Fiat Chrysler takes step into sky in tie-up with urban air taxi developer Archer

Fiat Chrysler

If winging across town in electric air taxis is to become a practical commuting option, their developers are going to have to figure out how to build hundreds of thousands of affordable aircraft. That’s a scale that’s more the territory of automakers than aircraft builders. So it’s no surprise that some urban air mobility hopefuls are linking up with automakers.



California-based Archer Aviation said Tuesday it has struck a partnership with Fiat Chrysler Automobiles to leverage the automaker’s design and manufacturing skills and supply chain to develop an electric aircraft that the startup says will take off and land like a helicopter and transition to flying like an airplane to carry a pilot and four passengers 60 miles at speeds of up to 150 mph.

Bankrolled by Walmart WMT e-commerce head Marc Lore, Archer’s founders Brett Adcock and Adam Goldstein brought the startup out of stealth mode last spring after having made waves by paying top dollar to recruit highly regarded engineers from other electric air taxi startups. The tie-up with Fiat Chrysler is one way the duo is aiming to catch up to their competitors, and they say a focus of the collaboration will be on developing methods to mass manufacture parts made of carbon fiber composites, which air taxi developers are banking on to produce lightweight fuselages, but are difficult to work with. “The only people that produce those in large volumes today are the automotive groups,” says Goldstein.

They say the partnership with Fiat Chrysler began last year with design work on the aircraft cockpit, leveraging the automaker’s experience in passenger ergonomics. Its 300-engineer noise and vibration team in Detroit is going to consult on the design, and Adcock and Goldstein are hoping to source materials and components from Fiat’s supply chain to lower their costs.

While auto suppliers generally don’t produce parts that meet the rigorous safety standards required in aerospace by the Federal Aviation Administration, the pair say there are nonstructural components they can draw on: the cockpit will feature handles and seatbelts from Fiat Chrysler’s supply chain.



Battery cells and electric motors are other areas where Goldstein and Adcock say Fiat Chrysler could help. They’re not disclosing financial terms of the partnership.

A number of automakers are testing the waters of urban air mobility — a welcome development for EVTOL startups given the complexity and expense of developing the radical new aircraft. Toyota Motor has invested over $400 million in frontrunner Joby Aviation, which is aiming to bring a five-seat aircraft to market in 2023; Germany’s Daimler and China’s Geely are backing German multicopter developer Volocopter; and Hyundai Motor is developing its own electric air taxi.

Fiat Chrysler trails its rivals badly in electric vehicles, only recently having begun to make major investments due to the late CEO Sergio Marchionne’s skepticism over their performance and consumer interest. PSA Group, which it expects to complete a merger with shortly, has also been playing from behind in EVs.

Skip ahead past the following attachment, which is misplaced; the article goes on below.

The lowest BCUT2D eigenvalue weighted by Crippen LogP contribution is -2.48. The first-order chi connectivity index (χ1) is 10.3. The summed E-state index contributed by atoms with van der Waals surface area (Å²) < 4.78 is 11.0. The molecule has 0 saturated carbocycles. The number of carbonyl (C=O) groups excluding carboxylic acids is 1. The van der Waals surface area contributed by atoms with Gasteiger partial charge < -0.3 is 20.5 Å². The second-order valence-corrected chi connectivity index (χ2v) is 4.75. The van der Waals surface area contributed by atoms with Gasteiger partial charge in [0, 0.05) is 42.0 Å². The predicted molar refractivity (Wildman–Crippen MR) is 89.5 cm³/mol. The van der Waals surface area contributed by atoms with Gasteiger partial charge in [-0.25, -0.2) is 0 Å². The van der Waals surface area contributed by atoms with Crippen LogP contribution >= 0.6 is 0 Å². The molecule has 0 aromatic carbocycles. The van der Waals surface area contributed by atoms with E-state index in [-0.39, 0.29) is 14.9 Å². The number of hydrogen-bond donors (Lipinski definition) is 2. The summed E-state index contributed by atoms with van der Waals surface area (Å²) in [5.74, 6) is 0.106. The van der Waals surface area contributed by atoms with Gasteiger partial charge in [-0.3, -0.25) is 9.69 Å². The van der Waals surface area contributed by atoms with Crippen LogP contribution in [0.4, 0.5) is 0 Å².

If the partnership with Archer bears fruit, urban air mobility is an area where they may not be late to the party.



“Electrification within the transportation sector whether on roads or in the air is the future and with any new and rapidly developing technology, scale is important,” said Doug Ostermann, FCA’s head of global business development said in a statement. “Our partnership with Archer has mutual benefits and will enable innovative, environmentally friendly transportation solutions to be brought to market at an accelerated pace.”

Archer is aiming to begin test flights of a smaller two-seat version of its aircraft in the first half of this year. Its goal is to begin volume manufacturing of the final five-seat aircraft in 2023 and launch a passenger air taxi service in 2024.

That’s an extremely rapid timeline to develop a new aircraft with novel technology and get it past the gantlet of FAA certification, a stage no air taxi maker has yet reached. Goldstein and Adcock, who met at a hedge fund and made a small fortune by building and selling a financial talent recruiting firm, say their team has designed a simpler aircraft than competitors that will be both easier to certify as well as to manufacture. (They’re releasing scant details yet.) However, Archer’s roster is heavy with engineers poached from those competitors, like Joby and Larry Page’s Kitty Hawk, who have developed innovative prototypes but have never brought an aircraft through the painstaking process of certification to market.

While automakers may have mass production experience that aircraft makers lack, it’s unclear how far their help will go given that their methods and products don’t meet the much more rigorous safety standards of aviation.

Proving that an aircraft is safe to fly is only the first step. Manufacturers have to win production certification for every part and software program on an aircraft to show that they’re up to aerospace standards for strength, vibration and corrosion resistance, among other criteria, and they also need FAA to sign off on the soundness of all of their manufacturing methods.

“I don’t think you can take it as a slam dunk that you can take existing car production processes and assume it will be easily approved by regulators,” says John Hansman, an aerospace professor at the Massachusetts Institute of Technology.

Adcock and Goldstein are confident that they’re taking the right approach. “Once we get into the meat of certification and you see how simple our vehicle is compared to others, we think we can catch up and pass some of the other groups out there,” says Adcock. “We think Archer will be one of the first if not the first vehicle to come to market.”

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